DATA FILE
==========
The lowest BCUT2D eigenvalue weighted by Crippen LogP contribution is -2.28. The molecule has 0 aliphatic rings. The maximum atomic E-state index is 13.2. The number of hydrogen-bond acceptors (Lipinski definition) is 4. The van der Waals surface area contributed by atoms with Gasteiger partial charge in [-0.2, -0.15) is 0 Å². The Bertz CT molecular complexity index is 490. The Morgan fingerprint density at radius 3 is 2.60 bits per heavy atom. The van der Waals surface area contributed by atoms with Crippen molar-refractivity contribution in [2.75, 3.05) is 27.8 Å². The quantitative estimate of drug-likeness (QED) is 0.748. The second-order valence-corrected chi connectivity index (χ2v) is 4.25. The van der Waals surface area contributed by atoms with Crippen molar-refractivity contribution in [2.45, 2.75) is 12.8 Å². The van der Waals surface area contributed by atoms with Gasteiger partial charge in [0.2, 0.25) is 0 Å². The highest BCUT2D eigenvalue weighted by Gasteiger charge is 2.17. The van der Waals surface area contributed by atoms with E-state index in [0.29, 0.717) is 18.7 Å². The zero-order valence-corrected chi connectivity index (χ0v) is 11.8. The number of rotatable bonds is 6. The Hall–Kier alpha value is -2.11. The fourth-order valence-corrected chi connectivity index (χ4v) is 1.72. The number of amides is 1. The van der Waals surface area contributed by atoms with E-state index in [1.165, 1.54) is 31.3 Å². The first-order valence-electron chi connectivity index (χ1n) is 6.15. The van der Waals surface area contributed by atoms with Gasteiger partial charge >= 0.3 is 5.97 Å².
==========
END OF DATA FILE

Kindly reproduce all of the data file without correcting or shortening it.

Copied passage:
The lowest BCUT2D eigenvalue weighted by Crippen LogP contribution is -2.28. The molecule has 0 aliphatic rings. The maximum atomic E-state index is 13.2. The number of hydrogen-bond acceptors (Lipinski definition) is 4. The van der Waals surface area contributed by atoms with Gasteiger partial charge in [-0.2, -0.15) is 0 Å². The Bertz CT molecular complexity index is 490. The Morgan fingerprint density at radius 3 is 2.60 bits per heavy atom. The van der Waals surface area contributed by atoms with Crippen molar-refractivity contribution in [2.75, 3.05) is 27.8 Å². The quantitative estimate of drug-likeness (QED) is 0.748. The second-order valence-corrected chi connectivity index (χ2v) is 4.25. The van der Waals surface area contributed by atoms with Crippen molar-refractivity contribution in [2.45, 2.75) is 12.8 Å². The van der Waals surface area contributed by atoms with Gasteiger partial charge in [0.2, 0.25) is 0 Å². The highest BCUT2D eigenvalue weighted by Gasteiger charge is 2.17. The van der Waals surface area contributed by atoms with E-state index in [0.29, 0.717) is 18.7 Å². The zero-order valence-corrected chi connectivity index (χ0v) is 11.8. The number of rotatable bonds is 6. The Hall–Kier alpha value is -2.11. The fourth-order valence-corrected chi connectivity index (χ4v) is 1.72. The number of amides is 1. The van der Waals surface area contributed by atoms with E-state index in [1.165, 1.54) is 31.3 Å². The first-order valence-electron chi connectivity index (χ1n) is 6.15. The van der Waals surface area contributed by atoms with Gasteiger partial charge >= 0.3 is 5.97 Å².